Arts Organizations Thriving on Social Media: An In Depth Look at 3 Stunning Campaigns
Arts organizations should be benefitting from the rise of social media more than anyone – the arts are all about storytelling.
Here are a few examples of recent social media campaigns that illustrate what social networking can do for us as arts marketers and advocates – you’ll be amazed at the fun you can have.
1. Who: Lyric Opera of Chicago. From live streaming excerpts from outdoor performances on Periscope to offering patrons photo ops with a giant Instagram cut-out, Lyric Opera is always finding new ways to engage their audience on social media.
What: The marketing team at the Lyric took their inspiration from popular dating app Tinder, which allows you to meet potential dates through swiping through photos and brief blurbs on your phone.
The Lyric created fake Tinder profile graphics for characters from Rossini’s opera La Cenerentola, aka “Cinderella.”
Clorinda’s (one of the evil step sisters) bio: “I can’t stand poor guys with plebian souls and common looks. Pink hair, don’t care.”
Where: Facebook and Twitter
Why It Works: Using a hot trend like Tinder to advertise performances draws in younger people who might not otherwise be interested in seeing an opera. An art form often deemed inaccessible takes on a different shape in the eyes of millenials when Tinder-themed promotions start showing up on their newsfeeds.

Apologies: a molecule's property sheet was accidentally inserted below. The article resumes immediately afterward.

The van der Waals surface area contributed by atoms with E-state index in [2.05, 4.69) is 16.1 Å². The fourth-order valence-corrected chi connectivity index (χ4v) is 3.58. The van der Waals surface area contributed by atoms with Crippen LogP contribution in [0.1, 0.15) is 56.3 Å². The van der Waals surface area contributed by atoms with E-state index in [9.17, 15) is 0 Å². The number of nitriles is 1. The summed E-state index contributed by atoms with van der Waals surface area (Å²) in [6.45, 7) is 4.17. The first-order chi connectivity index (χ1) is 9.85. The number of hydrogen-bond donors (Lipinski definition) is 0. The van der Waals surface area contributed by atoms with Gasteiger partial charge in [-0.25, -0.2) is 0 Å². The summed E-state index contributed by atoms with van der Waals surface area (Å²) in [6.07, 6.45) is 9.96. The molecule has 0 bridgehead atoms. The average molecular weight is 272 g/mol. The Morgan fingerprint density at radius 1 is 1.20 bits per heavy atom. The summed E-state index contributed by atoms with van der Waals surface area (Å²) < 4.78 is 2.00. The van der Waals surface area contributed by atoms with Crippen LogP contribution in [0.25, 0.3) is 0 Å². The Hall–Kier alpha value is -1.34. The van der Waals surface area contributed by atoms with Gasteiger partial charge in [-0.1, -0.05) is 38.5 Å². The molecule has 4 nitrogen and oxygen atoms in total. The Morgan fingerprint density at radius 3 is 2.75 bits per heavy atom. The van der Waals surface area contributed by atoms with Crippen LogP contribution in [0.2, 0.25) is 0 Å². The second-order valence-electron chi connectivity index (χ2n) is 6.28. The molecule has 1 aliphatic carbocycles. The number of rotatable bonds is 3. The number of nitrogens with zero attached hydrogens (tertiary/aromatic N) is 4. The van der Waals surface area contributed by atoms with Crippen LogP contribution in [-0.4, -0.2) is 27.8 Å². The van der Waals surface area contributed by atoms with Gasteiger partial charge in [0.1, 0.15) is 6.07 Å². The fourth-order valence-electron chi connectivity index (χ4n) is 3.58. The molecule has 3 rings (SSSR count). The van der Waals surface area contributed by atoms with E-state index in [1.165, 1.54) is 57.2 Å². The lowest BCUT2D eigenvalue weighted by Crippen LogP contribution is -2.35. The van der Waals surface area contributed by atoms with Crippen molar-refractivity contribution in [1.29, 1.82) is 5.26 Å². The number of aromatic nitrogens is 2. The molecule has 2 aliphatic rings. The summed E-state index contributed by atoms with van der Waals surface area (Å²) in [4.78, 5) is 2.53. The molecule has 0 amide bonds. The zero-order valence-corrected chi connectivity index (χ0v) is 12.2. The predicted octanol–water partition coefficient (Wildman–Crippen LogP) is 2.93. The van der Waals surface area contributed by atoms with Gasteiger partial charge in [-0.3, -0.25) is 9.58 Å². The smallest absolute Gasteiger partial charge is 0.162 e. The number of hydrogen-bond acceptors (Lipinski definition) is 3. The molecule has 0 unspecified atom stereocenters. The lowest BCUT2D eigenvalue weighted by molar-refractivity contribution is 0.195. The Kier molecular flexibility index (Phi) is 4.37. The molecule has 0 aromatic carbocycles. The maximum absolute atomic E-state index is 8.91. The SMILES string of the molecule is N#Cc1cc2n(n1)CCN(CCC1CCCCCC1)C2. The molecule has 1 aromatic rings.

2. Who: Woolly Mammoth Theatre Company in Washington, DC. Woolly Mammoth is great at producing risk-taking evocative productions and even better at showing their relevancy through their marketing – especially on social media.
What: For the world premiere of Women Laughing Alone with Salad (part of DC’s Women's Voices Theater Festival), Woolly’s social channels featured feminist critiques of pop culture and Photoshop, write-ups on what it’s like to be a stock photo model, and funny videos about women being sick of eating salad, all under the hashtag #WoollySalad.
Where: Facebook and Twitter
Why It Works: Woolly’s “shtick” is its relevancy. They don’t produce traditional retellings of classic tales, but innovative, edgy narratives that challenge DC audiences. The social strategy behind Salad, which encouraged debate about feminism and social issues, lined up with that mission.
3. Who: Metropolitan Opera
What: Opera performances are often like bizarre fashion shows – and I’m not talking about the costumes onstage. The Met’s Tumblr and Instagram “Last Night at the Met” features photographs of patrons seen in interesting outfits at the Met.
Where: Tumblr and Instagram
Why It Works: 1. People love to feel fancy at the opera, and 2. Timing. With the rise of Instagram, visuals are more popular than ever.
The wide variety of styles (some grungy, some chic, some avant-garde) makes for fascinating photos of dresses with piano keys, blue lace gowns complimented by brown leather jackets, big hair, sequins, floral coats, and frog broaches.
Each photo is branded with #LastNightAtTheMet at the bottom. Elegant, simple, and striking – everything a social campaign should strive to be.
We’re fortunate to work in an industry where creativity is inherent to what we’re marketing. With fun sets, costumes, stories, music, and vibrant visuals, how can we possibly run dry on content? What are some of your favorite arts social media campaigns? Let us know in the comments below.